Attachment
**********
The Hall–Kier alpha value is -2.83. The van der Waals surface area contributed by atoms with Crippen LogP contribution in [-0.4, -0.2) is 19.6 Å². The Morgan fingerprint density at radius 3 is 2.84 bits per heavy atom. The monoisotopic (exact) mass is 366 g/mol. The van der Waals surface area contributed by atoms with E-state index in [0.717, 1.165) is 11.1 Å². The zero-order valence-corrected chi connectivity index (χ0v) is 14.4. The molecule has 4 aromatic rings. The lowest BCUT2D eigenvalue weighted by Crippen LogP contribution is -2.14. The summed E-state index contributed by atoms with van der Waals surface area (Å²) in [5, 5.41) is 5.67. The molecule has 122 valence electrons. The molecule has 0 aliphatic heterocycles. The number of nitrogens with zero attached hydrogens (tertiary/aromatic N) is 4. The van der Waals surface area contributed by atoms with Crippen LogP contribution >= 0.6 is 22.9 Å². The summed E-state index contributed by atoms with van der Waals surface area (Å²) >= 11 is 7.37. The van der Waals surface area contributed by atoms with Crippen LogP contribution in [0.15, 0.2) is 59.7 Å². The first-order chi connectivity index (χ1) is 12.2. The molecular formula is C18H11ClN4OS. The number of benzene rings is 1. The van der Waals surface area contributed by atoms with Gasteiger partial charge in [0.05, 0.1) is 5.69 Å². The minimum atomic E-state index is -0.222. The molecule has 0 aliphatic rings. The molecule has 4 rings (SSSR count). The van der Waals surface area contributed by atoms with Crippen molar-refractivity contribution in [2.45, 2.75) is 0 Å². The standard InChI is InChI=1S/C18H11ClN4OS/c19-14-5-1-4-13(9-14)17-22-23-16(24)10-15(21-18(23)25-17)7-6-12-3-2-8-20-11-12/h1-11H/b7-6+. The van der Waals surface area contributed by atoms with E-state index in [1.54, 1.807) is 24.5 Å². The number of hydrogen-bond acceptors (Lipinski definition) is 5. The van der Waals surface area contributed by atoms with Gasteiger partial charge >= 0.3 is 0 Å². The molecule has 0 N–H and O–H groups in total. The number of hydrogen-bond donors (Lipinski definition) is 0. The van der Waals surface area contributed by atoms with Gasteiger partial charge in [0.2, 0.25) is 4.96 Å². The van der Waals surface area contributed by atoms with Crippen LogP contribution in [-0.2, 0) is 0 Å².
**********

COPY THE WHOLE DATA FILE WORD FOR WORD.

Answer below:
The Hall–Kier alpha value is -2.83. The van der Waals surface area contributed by atoms with Crippen LogP contribution in [-0.4, -0.2) is 19.6 Å². The Morgan fingerprint density at radius 3 is 2.84 bits per heavy atom. The monoisotopic (exact) mass is 366 g/mol. The van der Waals surface area contributed by atoms with E-state index in [0.717, 1.165) is 11.1 Å². The zero-order valence-corrected chi connectivity index (χ0v) is 14.4. The molecule has 4 aromatic rings. The lowest BCUT2D eigenvalue weighted by Crippen LogP contribution is -2.14. The summed E-state index contributed by atoms with van der Waals surface area (Å²) in [5, 5.41) is 5.67. The molecule has 122 valence electrons. The molecule has 0 aliphatic heterocycles. The number of nitrogens with zero attached hydrogens (tertiary/aromatic N) is 4. The van der Waals surface area contributed by atoms with Crippen LogP contribution >= 0.6 is 22.9 Å². The summed E-state index contributed by atoms with van der Waals surface area (Å²) >= 11 is 7.37. The van der Waals surface area contributed by atoms with Crippen LogP contribution in [0.15, 0.2) is 59.7 Å². The first-order chi connectivity index (χ1) is 12.2. The molecular formula is C18H11ClN4OS. The number of benzene rings is 1. The van der Waals surface area contributed by atoms with Gasteiger partial charge in [0.05, 0.1) is 5.69 Å². The minimum atomic E-state index is -0.222. The molecule has 0 aliphatic rings. The molecule has 4 rings (SSSR count). The van der Waals surface area contributed by atoms with Crippen molar-refractivity contribution in [2.45, 2.75) is 0 Å². The standard InChI is InChI=1S/C18H11ClN4OS/c19-14-5-1-4-13(9-14)17-22-23-16(24)10-15(21-18(23)25-17)7-6-12-3-2-8-20-11-12/h1-11H/b7-6+. The van der Waals surface area contributed by atoms with E-state index in [1.54, 1.807) is 24.5 Å². The number of hydrogen-bond acceptors (Lipinski definition) is 5. The van der Waals surface area contributed by atoms with Gasteiger partial charge >= 0.3 is 0 Å². The molecule has 0 N–H and O–H groups in total. The number of hydrogen-bond donors (Lipinski definition) is 0. The van der Waals surface area contributed by atoms with Gasteiger partial charge in [0.2, 0.25) is 4.96 Å². The van der Waals surface area contributed by atoms with Crippen LogP contribution in [-0.2, 0) is 0 Å².